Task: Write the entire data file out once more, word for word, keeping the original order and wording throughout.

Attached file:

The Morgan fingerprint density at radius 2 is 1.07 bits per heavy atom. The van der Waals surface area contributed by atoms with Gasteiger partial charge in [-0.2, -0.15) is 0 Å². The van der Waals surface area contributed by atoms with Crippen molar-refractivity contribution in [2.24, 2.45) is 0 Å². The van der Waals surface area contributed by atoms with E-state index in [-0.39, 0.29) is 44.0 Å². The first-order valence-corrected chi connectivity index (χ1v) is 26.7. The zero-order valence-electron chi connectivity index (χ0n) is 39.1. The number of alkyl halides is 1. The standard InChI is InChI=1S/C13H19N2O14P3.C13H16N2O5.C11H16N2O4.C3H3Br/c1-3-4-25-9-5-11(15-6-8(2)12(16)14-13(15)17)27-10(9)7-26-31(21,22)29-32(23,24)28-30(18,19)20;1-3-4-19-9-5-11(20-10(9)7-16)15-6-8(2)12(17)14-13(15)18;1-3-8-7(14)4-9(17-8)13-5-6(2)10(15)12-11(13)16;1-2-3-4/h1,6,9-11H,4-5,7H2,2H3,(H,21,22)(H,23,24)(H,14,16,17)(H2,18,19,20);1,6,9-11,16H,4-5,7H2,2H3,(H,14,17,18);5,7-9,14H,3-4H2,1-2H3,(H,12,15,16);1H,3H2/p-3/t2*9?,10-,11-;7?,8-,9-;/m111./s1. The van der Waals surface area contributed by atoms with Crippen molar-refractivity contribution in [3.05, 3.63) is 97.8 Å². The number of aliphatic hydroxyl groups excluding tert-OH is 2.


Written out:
The Morgan fingerprint density at radius 2 is 1.07 bits per heavy atom. The van der Waals surface area contributed by atoms with Gasteiger partial charge in [-0.2, -0.15) is 0 Å². The van der Waals surface area contributed by atoms with Crippen molar-refractivity contribution in [2.24, 2.45) is 0 Å². The van der Waals surface area contributed by atoms with E-state index in [-0.39, 0.29) is 44.0 Å². The first-order valence-corrected chi connectivity index (χ1v) is 26.7. The zero-order valence-electron chi connectivity index (χ0n) is 39.1. The number of alkyl halides is 1. The standard InChI is InChI=1S/C13H19N2O14P3.C13H16N2O5.C11H16N2O4.C3H3Br/c1-3-4-25-9-5-11(15-6-8(2)12(16)14-13(15)17)27-10(9)7-26-31(21,22)29-32(23,24)28-30(18,19)20;1-3-4-19-9-5-11(20-10(9)7-16)15-6-8(2)12(17)14-13(15)18;1-3-8-7(14)4-9(17-8)13-5-6(2)10(15)12-11(13)16;1-2-3-4/h1,6,9-11H,4-5,7H2,2H3,(H,21,22)(H,23,24)(H,14,16,17)(H2,18,19,20);1,6,9-11,16H,4-5,7H2,2H3,(H,14,17,18);5,7-9,14H,3-4H2,1-2H3,(H,12,15,16);1H,3H2/p-3/t2*9?,10-,11-;7?,8-,9-;/m111./s1. The van der Waals surface area contributed by atoms with Crippen molar-refractivity contribution in [3.05, 3.63) is 97.8 Å². The number of aliphatic hydroxyl groups excluding tert-OH is 2.